Aiden: Yeah, honestly, I think they just wanted to be heard and the reason why they wanted to be heard was because they have felt that Wall Street has become a way where they make money and you know the little person ends up not being anything. But in actuality that goal was perhaps not completely thought out because when you're holding now GameStop stock, you are literally now stating that the fundamentals of where this company is trading at, let's say it's $500 is equivalent to those of big tech companies out there, so in actuality you're hurting yourself because if everyone is saying that the fundamentals point there, that can end up even worse for you because The thing is now you're stating that it should be making more than enough revenue and creating more earnings for you as an investor. Right? But in actuality, most of the numbers out there are stating otherwise. So I don't know about you, but the last time that I went to GameStop was years ago, I don't see anyone going you know, making huge lines out there, but then it's all, you know, it's all speculation out there, and that's the the key here. Where if you're able to speculate, you can buy this stock at whatever price. You buy it at $1000, if you believe it's worth $1000, but you need to have some sort of thesis towards it. And I believe everyone thinks that by holding it, it's going to shoot back up. And this is the drawbacks of what was called a momentum trade. When momentum trade builds up so much steam in the beginning and then all of a sudden at the end those that came or arrived to the party are basically the ones that are much more of a bigger loss. So in essence, holding the stock of GameStop may not have made sense for them, but again, it's whatever they believe in now. It's whatever they make the pieces of of whatever it is that people believe the company is worth. And again they have every right to say that the stock is worth $1000.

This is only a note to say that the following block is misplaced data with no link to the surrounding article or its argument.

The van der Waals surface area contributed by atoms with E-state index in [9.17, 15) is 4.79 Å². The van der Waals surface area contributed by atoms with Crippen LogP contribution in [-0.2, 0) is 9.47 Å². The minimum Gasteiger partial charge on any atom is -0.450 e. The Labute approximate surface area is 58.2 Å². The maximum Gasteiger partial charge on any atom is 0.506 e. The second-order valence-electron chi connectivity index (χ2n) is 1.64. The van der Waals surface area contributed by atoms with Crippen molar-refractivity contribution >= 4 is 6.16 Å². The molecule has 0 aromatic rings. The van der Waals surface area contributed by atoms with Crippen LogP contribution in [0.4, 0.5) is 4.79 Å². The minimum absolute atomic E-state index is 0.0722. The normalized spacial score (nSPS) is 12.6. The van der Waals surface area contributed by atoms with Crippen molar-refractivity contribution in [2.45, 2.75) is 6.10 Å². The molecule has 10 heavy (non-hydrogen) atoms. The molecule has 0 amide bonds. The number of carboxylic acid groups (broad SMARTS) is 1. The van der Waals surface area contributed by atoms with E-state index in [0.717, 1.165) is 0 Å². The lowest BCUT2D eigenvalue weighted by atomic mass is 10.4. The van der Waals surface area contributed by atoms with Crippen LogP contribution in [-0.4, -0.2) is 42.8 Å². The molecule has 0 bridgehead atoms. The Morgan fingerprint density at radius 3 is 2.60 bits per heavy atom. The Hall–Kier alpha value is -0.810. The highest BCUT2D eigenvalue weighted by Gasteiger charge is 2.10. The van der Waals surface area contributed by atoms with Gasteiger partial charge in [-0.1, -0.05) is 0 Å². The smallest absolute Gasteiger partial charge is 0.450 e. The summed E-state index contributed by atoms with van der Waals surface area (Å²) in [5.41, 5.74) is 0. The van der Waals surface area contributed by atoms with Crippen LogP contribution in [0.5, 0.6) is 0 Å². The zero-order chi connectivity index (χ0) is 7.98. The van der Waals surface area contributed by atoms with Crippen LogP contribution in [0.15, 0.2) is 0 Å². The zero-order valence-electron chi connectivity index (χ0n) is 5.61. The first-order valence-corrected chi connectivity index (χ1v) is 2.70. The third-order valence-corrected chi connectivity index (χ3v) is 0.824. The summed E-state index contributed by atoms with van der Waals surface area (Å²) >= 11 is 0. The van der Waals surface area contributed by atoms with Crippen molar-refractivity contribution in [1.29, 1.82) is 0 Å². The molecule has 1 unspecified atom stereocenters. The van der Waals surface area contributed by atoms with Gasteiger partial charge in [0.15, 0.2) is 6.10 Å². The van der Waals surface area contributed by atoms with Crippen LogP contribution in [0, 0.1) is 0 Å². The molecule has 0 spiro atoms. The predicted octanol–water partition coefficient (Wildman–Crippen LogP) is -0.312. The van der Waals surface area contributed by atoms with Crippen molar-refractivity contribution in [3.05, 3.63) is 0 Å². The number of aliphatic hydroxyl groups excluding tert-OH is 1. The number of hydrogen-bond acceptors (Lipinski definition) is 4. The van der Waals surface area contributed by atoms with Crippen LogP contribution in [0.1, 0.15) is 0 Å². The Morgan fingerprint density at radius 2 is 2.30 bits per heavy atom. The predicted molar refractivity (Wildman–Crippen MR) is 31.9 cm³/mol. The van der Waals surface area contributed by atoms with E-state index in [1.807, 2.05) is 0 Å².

Samira: Right, and that's what makes the markets kind of go is, you know, you have people on both sides of the trade, which is very important. And you know, looking at the fundamentals and if we just look at the fundamentals of GameStop, their stock shouldn't have been worth $500 at one point. You know, like you said, the pandemic has definitely squeezed them even more than what they were used to. I mean as a gamer, you know, and all of our gamer friends too, they you know buy their games online. You know, who needs GameStop anymore. So it's, you know, unfortunately the truth but GameStop was kind of that symbol of, you know, David and Goliath. So they definitely got, you know, all convoluted I would say but, so you know, moving on to the ethical parts of this, I think we both agree. You know, I think it's safe to say that we both agree that the risk that the amateur retail investors took on, that was something that was the big ethical dilemma behind all of this, and they were basically told to do something and it looks like now they've lost the most and you know, I understand that they're definitely trying to give you know the big bad guys a taste of their own medicine, but unfortunately they took on a risk not understanding it. So do you agree with that as being the biggest ethical dilemma?